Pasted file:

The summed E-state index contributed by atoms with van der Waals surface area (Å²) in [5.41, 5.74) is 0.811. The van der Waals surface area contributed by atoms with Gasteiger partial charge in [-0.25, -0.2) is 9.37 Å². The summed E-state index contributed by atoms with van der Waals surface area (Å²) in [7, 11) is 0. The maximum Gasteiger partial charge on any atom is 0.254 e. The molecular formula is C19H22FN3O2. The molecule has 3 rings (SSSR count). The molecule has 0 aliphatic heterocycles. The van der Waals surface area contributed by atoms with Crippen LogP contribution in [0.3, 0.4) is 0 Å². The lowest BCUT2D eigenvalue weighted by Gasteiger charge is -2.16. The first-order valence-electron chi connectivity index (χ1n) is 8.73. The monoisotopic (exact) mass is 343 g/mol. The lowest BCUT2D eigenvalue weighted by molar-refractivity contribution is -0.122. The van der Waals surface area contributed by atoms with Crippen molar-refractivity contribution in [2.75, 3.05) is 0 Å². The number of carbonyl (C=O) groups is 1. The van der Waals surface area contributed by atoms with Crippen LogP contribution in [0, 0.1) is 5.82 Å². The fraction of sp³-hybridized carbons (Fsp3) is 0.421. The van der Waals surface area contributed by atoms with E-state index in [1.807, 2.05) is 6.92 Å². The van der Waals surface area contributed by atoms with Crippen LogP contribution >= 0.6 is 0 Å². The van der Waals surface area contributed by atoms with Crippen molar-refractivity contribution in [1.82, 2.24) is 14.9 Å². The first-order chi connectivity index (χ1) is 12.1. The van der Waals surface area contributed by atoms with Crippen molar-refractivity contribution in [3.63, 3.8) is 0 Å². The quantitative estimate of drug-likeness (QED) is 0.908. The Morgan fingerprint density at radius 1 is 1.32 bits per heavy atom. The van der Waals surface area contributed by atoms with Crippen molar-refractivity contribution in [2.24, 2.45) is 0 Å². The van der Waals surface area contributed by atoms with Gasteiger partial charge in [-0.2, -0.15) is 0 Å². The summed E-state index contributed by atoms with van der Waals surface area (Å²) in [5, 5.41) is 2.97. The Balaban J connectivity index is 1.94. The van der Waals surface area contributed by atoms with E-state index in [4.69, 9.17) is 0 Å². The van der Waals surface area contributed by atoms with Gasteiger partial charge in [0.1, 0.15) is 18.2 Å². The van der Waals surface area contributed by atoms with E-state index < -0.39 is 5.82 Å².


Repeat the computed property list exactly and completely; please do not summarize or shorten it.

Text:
The summed E-state index contributed by atoms with van der Waals surface area (Å²) in [5.41, 5.74) is 0.811. The van der Waals surface area contributed by atoms with Gasteiger partial charge in [-0.25, -0.2) is 9.37 Å². The summed E-state index contributed by atoms with van der Waals surface area (Å²) in [7, 11) is 0. The maximum Gasteiger partial charge on any atom is 0.254 e. The molecular formula is C19H22FN3O2. The molecule has 3 rings (SSSR count). The molecule has 0 aliphatic heterocycles. The van der Waals surface area contributed by atoms with Crippen LogP contribution in [0.3, 0.4) is 0 Å². The lowest BCUT2D eigenvalue weighted by Gasteiger charge is -2.16. The first-order valence-electron chi connectivity index (χ1n) is 8.73. The monoisotopic (exact) mass is 343 g/mol. The lowest BCUT2D eigenvalue weighted by molar-refractivity contribution is -0.122. The van der Waals surface area contributed by atoms with Crippen molar-refractivity contribution in [2.75, 3.05) is 0 Å². The number of carbonyl (C=O) groups is 1. The van der Waals surface area contributed by atoms with Crippen LogP contribution in [0, 0.1) is 5.82 Å². The fraction of sp³-hybridized carbons (Fsp3) is 0.421. The van der Waals surface area contributed by atoms with E-state index in [1.807, 2.05) is 6.92 Å². The van der Waals surface area contributed by atoms with Crippen LogP contribution >= 0.6 is 0 Å². The van der Waals surface area contributed by atoms with Crippen molar-refractivity contribution in [1.82, 2.24) is 14.9 Å². The first-order chi connectivity index (χ1) is 12.1. The van der Waals surface area contributed by atoms with Crippen molar-refractivity contribution in [3.63, 3.8) is 0 Å². The quantitative estimate of drug-likeness (QED) is 0.908. The Morgan fingerprint density at radius 1 is 1.32 bits per heavy atom. The van der Waals surface area contributed by atoms with Crippen molar-refractivity contribution in [2.24, 2.45) is 0 Å². The van der Waals surface area contributed by atoms with Gasteiger partial charge in [-0.2, -0.15) is 0 Å². The summed E-state index contributed by atoms with van der Waals surface area (Å²) in [5, 5.41) is 2.97. The Balaban J connectivity index is 1.94. The van der Waals surface area contributed by atoms with E-state index in [4.69, 9.17) is 0 Å². The van der Waals surface area contributed by atoms with Gasteiger partial charge in [0.1, 0.15) is 18.2 Å². The van der Waals surface area contributed by atoms with E-state index < -0.39 is 5.82 Å².